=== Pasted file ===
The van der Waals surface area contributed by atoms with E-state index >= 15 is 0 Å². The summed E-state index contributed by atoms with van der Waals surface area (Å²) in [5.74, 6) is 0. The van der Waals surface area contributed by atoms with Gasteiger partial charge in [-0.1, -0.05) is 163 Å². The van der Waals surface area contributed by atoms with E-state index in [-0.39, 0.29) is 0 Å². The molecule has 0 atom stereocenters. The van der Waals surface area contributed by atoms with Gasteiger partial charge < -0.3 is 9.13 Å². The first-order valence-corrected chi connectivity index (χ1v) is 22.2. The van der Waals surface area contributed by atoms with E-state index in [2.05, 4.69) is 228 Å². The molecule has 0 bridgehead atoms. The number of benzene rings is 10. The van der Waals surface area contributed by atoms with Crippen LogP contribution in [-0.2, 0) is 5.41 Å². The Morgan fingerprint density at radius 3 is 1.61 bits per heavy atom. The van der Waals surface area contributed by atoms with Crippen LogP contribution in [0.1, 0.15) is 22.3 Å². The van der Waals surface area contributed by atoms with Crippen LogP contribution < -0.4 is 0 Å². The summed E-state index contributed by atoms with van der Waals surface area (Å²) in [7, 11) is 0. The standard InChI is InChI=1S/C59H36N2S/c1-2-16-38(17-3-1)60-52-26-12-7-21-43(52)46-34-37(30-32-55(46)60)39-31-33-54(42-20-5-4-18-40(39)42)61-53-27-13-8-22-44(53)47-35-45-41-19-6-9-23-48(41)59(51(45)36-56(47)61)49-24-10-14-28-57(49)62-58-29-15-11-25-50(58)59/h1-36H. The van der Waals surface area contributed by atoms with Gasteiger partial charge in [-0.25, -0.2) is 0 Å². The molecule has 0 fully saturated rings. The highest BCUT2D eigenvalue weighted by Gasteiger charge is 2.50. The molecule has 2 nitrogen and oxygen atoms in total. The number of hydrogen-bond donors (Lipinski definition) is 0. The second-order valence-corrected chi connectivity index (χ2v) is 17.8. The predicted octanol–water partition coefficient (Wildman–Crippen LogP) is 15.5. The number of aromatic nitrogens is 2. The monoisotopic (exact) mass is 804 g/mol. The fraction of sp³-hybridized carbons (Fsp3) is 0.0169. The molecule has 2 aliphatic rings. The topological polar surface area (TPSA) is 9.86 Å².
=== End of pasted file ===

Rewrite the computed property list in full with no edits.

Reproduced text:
The van der Waals surface area contributed by atoms with E-state index >= 15 is 0 Å². The summed E-state index contributed by atoms with van der Waals surface area (Å²) in [5.74, 6) is 0. The van der Waals surface area contributed by atoms with Gasteiger partial charge in [-0.1, -0.05) is 163 Å². The van der Waals surface area contributed by atoms with E-state index in [-0.39, 0.29) is 0 Å². The molecule has 0 atom stereocenters. The van der Waals surface area contributed by atoms with Gasteiger partial charge < -0.3 is 9.13 Å². The first-order valence-corrected chi connectivity index (χ1v) is 22.2. The van der Waals surface area contributed by atoms with E-state index in [2.05, 4.69) is 228 Å². The molecule has 0 bridgehead atoms. The number of benzene rings is 10. The van der Waals surface area contributed by atoms with Crippen LogP contribution in [-0.2, 0) is 5.41 Å². The Morgan fingerprint density at radius 3 is 1.61 bits per heavy atom. The van der Waals surface area contributed by atoms with Crippen LogP contribution in [0.1, 0.15) is 22.3 Å². The van der Waals surface area contributed by atoms with Crippen LogP contribution < -0.4 is 0 Å². The summed E-state index contributed by atoms with van der Waals surface area (Å²) in [7, 11) is 0. The standard InChI is InChI=1S/C59H36N2S/c1-2-16-38(17-3-1)60-52-26-12-7-21-43(52)46-34-37(30-32-55(46)60)39-31-33-54(42-20-5-4-18-40(39)42)61-53-27-13-8-22-44(53)47-35-45-41-19-6-9-23-48(41)59(51(45)36-56(47)61)49-24-10-14-28-57(49)62-58-29-15-11-25-50(58)59/h1-36H. The van der Waals surface area contributed by atoms with Gasteiger partial charge in [-0.25, -0.2) is 0 Å². The molecule has 0 fully saturated rings. The highest BCUT2D eigenvalue weighted by Gasteiger charge is 2.50. The molecule has 2 nitrogen and oxygen atoms in total. The number of hydrogen-bond donors (Lipinski definition) is 0. The second-order valence-corrected chi connectivity index (χ2v) is 17.8. The predicted octanol–water partition coefficient (Wildman–Crippen LogP) is 15.5. The number of aromatic nitrogens is 2. The monoisotopic (exact) mass is 804 g/mol. The fraction of sp³-hybridized carbons (Fsp3) is 0.0169. The molecule has 2 aliphatic rings. The topological polar surface area (TPSA) is 9.86 Å².